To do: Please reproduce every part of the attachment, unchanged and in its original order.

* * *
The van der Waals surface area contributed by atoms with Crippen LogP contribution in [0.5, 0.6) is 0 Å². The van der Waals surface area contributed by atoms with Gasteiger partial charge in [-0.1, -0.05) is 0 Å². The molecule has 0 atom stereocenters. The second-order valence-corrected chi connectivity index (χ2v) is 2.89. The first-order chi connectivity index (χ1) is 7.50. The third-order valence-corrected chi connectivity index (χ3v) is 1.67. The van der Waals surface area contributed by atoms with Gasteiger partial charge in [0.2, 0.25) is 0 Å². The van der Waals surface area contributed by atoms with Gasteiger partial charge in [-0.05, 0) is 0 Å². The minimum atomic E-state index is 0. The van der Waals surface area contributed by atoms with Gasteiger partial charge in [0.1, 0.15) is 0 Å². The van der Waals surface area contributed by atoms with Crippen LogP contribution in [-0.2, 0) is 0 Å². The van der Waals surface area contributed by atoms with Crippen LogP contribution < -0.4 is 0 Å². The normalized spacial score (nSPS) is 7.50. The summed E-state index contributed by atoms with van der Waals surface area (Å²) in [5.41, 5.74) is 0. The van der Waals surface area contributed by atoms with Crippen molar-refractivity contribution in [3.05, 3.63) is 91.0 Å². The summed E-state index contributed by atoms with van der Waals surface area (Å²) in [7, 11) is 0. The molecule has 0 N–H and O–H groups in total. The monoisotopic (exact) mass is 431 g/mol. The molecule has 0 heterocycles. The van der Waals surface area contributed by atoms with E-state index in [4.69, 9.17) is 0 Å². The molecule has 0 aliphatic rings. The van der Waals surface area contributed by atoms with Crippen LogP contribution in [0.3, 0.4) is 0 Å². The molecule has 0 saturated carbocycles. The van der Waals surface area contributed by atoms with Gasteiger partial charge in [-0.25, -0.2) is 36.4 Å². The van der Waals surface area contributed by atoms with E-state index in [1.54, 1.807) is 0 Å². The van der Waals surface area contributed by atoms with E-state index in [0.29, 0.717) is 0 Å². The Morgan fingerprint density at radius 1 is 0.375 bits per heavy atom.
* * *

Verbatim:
The van der Waals surface area contributed by atoms with Crippen LogP contribution in [0.5, 0.6) is 0 Å². The van der Waals surface area contributed by atoms with Gasteiger partial charge in [-0.1, -0.05) is 0 Å². The molecule has 0 atom stereocenters. The second-order valence-corrected chi connectivity index (χ2v) is 2.89. The first-order chi connectivity index (χ1) is 7.50. The third-order valence-corrected chi connectivity index (χ3v) is 1.67. The van der Waals surface area contributed by atoms with Gasteiger partial charge in [0.2, 0.25) is 0 Å². The van der Waals surface area contributed by atoms with Gasteiger partial charge in [-0.05, 0) is 0 Å². The minimum atomic E-state index is 0. The van der Waals surface area contributed by atoms with Gasteiger partial charge in [0.1, 0.15) is 0 Å². The van der Waals surface area contributed by atoms with Crippen LogP contribution in [-0.2, 0) is 0 Å². The van der Waals surface area contributed by atoms with Crippen LogP contribution < -0.4 is 0 Å². The normalized spacial score (nSPS) is 7.50. The summed E-state index contributed by atoms with van der Waals surface area (Å²) in [5.41, 5.74) is 0. The van der Waals surface area contributed by atoms with Crippen molar-refractivity contribution in [3.05, 3.63) is 91.0 Å². The summed E-state index contributed by atoms with van der Waals surface area (Å²) in [7, 11) is 0. The molecule has 0 N–H and O–H groups in total. The monoisotopic (exact) mass is 431 g/mol. The molecule has 0 heterocycles. The van der Waals surface area contributed by atoms with E-state index in [4.69, 9.17) is 0 Å². The molecule has 0 aliphatic rings. The van der Waals surface area contributed by atoms with Crippen LogP contribution in [0.3, 0.4) is 0 Å². The molecule has 0 saturated carbocycles. The van der Waals surface area contributed by atoms with Gasteiger partial charge in [-0.25, -0.2) is 36.4 Å². The van der Waals surface area contributed by atoms with E-state index in [1.54, 1.807) is 0 Å². The van der Waals surface area contributed by atoms with E-state index in [0.29, 0.717) is 0 Å². The Morgan fingerprint density at radius 1 is 0.375 bits per heavy atom.